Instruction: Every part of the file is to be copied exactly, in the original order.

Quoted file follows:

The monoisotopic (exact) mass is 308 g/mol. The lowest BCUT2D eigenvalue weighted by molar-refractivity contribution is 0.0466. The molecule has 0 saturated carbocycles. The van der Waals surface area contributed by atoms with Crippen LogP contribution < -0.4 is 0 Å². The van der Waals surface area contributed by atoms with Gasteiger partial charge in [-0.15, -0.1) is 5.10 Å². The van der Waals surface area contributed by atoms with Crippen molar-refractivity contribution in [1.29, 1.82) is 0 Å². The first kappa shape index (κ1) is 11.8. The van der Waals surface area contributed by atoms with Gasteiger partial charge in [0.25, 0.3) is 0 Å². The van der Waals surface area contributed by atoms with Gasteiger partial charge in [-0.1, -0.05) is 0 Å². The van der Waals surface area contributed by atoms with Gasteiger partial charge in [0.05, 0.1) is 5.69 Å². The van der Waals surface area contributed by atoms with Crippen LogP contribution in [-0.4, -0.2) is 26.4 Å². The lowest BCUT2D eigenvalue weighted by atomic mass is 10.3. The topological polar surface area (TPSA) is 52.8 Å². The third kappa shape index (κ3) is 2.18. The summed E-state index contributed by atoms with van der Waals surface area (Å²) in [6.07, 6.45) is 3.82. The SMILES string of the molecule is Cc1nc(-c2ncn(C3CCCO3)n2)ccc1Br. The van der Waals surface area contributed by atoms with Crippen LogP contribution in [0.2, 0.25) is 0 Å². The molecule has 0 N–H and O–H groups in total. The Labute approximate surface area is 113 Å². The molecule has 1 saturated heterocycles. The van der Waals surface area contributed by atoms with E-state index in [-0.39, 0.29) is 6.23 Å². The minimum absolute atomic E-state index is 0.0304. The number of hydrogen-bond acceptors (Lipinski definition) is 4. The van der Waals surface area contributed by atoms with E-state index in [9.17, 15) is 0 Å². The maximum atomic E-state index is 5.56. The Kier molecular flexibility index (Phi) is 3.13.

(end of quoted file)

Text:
The monoisotopic (exact) mass is 308 g/mol. The lowest BCUT2D eigenvalue weighted by molar-refractivity contribution is 0.0466. The molecule has 0 saturated carbocycles. The van der Waals surface area contributed by atoms with Crippen LogP contribution < -0.4 is 0 Å². The van der Waals surface area contributed by atoms with Gasteiger partial charge in [-0.15, -0.1) is 5.10 Å². The van der Waals surface area contributed by atoms with Crippen molar-refractivity contribution in [1.29, 1.82) is 0 Å². The first kappa shape index (κ1) is 11.8. The van der Waals surface area contributed by atoms with Gasteiger partial charge in [0.25, 0.3) is 0 Å². The van der Waals surface area contributed by atoms with Gasteiger partial charge in [-0.1, -0.05) is 0 Å². The van der Waals surface area contributed by atoms with Gasteiger partial charge in [0.05, 0.1) is 5.69 Å². The van der Waals surface area contributed by atoms with Crippen LogP contribution in [-0.4, -0.2) is 26.4 Å². The lowest BCUT2D eigenvalue weighted by atomic mass is 10.3. The topological polar surface area (TPSA) is 52.8 Å². The third kappa shape index (κ3) is 2.18. The summed E-state index contributed by atoms with van der Waals surface area (Å²) in [6.07, 6.45) is 3.82. The SMILES string of the molecule is Cc1nc(-c2ncn(C3CCCO3)n2)ccc1Br. The van der Waals surface area contributed by atoms with Crippen LogP contribution in [0.2, 0.25) is 0 Å². The molecule has 0 N–H and O–H groups in total. The Labute approximate surface area is 113 Å². The molecule has 1 saturated heterocycles. The van der Waals surface area contributed by atoms with E-state index in [-0.39, 0.29) is 6.23 Å². The minimum absolute atomic E-state index is 0.0304. The number of hydrogen-bond acceptors (Lipinski definition) is 4. The van der Waals surface area contributed by atoms with E-state index in [9.17, 15) is 0 Å². The maximum atomic E-state index is 5.56. The Kier molecular flexibility index (Phi) is 3.13.